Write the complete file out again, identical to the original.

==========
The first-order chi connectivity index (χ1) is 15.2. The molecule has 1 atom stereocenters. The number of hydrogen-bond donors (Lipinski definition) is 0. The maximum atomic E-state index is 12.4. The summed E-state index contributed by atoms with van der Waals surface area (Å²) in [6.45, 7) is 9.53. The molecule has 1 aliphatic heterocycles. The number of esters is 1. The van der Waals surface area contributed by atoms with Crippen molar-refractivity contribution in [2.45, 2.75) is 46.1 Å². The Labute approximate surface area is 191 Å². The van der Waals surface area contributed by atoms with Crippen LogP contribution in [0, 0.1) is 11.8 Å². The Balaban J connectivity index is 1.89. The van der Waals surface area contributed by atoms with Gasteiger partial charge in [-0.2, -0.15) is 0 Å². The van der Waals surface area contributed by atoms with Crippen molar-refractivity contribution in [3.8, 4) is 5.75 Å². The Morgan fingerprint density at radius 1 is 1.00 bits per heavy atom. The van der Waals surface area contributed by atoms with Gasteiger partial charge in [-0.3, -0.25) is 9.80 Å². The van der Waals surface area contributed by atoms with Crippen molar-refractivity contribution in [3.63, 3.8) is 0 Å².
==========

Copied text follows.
The first-order chi connectivity index (χ1) is 15.2. The molecule has 1 atom stereocenters. The number of hydrogen-bond donors (Lipinski definition) is 0. The maximum atomic E-state index is 12.4. The summed E-state index contributed by atoms with van der Waals surface area (Å²) in [6.45, 7) is 9.53. The molecule has 1 aliphatic heterocycles. The number of esters is 1. The van der Waals surface area contributed by atoms with Crippen molar-refractivity contribution in [2.45, 2.75) is 46.1 Å². The Labute approximate surface area is 191 Å². The van der Waals surface area contributed by atoms with Crippen LogP contribution in [0, 0.1) is 11.8 Å². The Balaban J connectivity index is 1.89. The van der Waals surface area contributed by atoms with Gasteiger partial charge in [-0.2, -0.15) is 0 Å². The van der Waals surface area contributed by atoms with Crippen molar-refractivity contribution in [3.8, 4) is 5.75 Å². The Morgan fingerprint density at radius 1 is 1.00 bits per heavy atom. The van der Waals surface area contributed by atoms with Gasteiger partial charge in [-0.3, -0.25) is 9.80 Å². The van der Waals surface area contributed by atoms with Crippen molar-refractivity contribution in [3.63, 3.8) is 0 Å².